Cutting heavy threads what size lathe
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  1. #1
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    Default Cutting heavy threads what size lathe

    I have been cutting a few cable tool taper threads on my old l&s and anything courser than about 7 threads per inch i start having issues. Im just doing my own work, swabbs subs thread adaptors stuff like that. There is a early 50s 20” monarch within a days drive and im wondering if that would be heavy enough to cut an api or an if thread without huge amounts of playing with the cutters. this is for personal use and will not be used in stuff that requires certs. And if not what size of lathe swing should i start looking for?

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    What model Monarch? I've owned just about every Model, The NN is the heaviest duty in the 50 vintage. Most 50's vintage lathes are very good! Monarch will probably be expensive, it has name recognition. Reid Prentice will be good too.
    What diameter are you threading?

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    Quote Originally Posted by idacal View Post
    I have been cutting a few cable tool taper threads on my old l&s and anything courser than about 7 threads per inch i start having issues. Im just doing my own work, swabbs subs thread adaptors stuff like that. There is a early 50s 20” monarch within a days drive and im wondering if that would be heavy enough to cut an api or an if thread without huge amounts of playing with the cutters. this is for personal use and will not be used in stuff that requires certs. And if not what size of lathe swing should i start looking for?

    I'm not sure "lathe swing" is a good indicator for your application.
    Yes often a larger lathe is better suited. But consider a larger swing adds length to all of the components potentially lowering overall torsional stiffness of the lathe.

    Swing can be an indicator. But machine weight/design is the real tell tail for rigidity. A machine of the same weight half the swing/length with be loads stiffer than a bean pole budget large swing lathe.
    With an API form cutter you have lots of cutter contact when cresting the thread, that required more pressure Argo a stiffer lathe to not chatter.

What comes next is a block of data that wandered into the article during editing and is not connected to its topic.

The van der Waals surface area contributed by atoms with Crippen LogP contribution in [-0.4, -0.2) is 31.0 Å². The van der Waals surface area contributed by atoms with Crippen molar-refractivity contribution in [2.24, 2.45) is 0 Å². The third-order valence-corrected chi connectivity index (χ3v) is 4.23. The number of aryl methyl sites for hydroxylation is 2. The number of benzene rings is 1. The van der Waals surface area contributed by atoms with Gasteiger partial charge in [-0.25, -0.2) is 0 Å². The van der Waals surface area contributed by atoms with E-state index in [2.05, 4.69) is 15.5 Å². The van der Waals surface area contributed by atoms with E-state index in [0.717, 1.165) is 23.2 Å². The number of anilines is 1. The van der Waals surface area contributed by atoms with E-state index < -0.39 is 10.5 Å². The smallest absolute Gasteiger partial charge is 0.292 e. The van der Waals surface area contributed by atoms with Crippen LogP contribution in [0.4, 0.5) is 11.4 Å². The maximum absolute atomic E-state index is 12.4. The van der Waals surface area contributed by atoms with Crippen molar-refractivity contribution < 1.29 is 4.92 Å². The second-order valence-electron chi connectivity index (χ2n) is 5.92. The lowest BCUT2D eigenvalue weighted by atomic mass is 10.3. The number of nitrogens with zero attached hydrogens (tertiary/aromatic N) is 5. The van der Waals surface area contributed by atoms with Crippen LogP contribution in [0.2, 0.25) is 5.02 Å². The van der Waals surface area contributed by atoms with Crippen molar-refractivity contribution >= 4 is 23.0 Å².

Had a friend with a 26" swing 80 length 6" bore cnc lathe (flatbed style). Had lots of troubles cuttin API threads on short subs. Switched to a 3" bore 10" swing 18"z slant bed that weighted the same and it absolutely destroyed the other in performance.

    Not saying you need a fancy cnc, but it is a good example

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    All sorts of work-arounds - like Sub Head Stocks (6:1 reduction)

    The trick of course was SLOW

    Thumbnail from 1940 Hendey Manual

    One has to understand this was before folks assumed it was impossible to do anything without the exactly right insert they could "buy"

    In other words, part of the work around was doing one flank, and then the other - with whatever cutting tool(s) that worked well for this piecemeal approach
    Attached Thumbnails Attached Thumbnails page-57.jpg  

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    Quote Originally Posted by johnoder View Post
    All sorts of work-arounds - like Sub Head Stocks (6:1 reduction)
    Hi John,
    How common were Sub Head Stocks? I don't believe I've ever seen one, but I've never spent time in heavy-part shops.

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    I suppose fairly common

    Hendey, ATW, L&S, Monarch, P&W , etc. all sold them. Doubtless others also

    Thumbnail is P&W's additional equipment page showing their version

    Note on page 3 here that Monarch listed them as accessory equipment for Tool Room lathe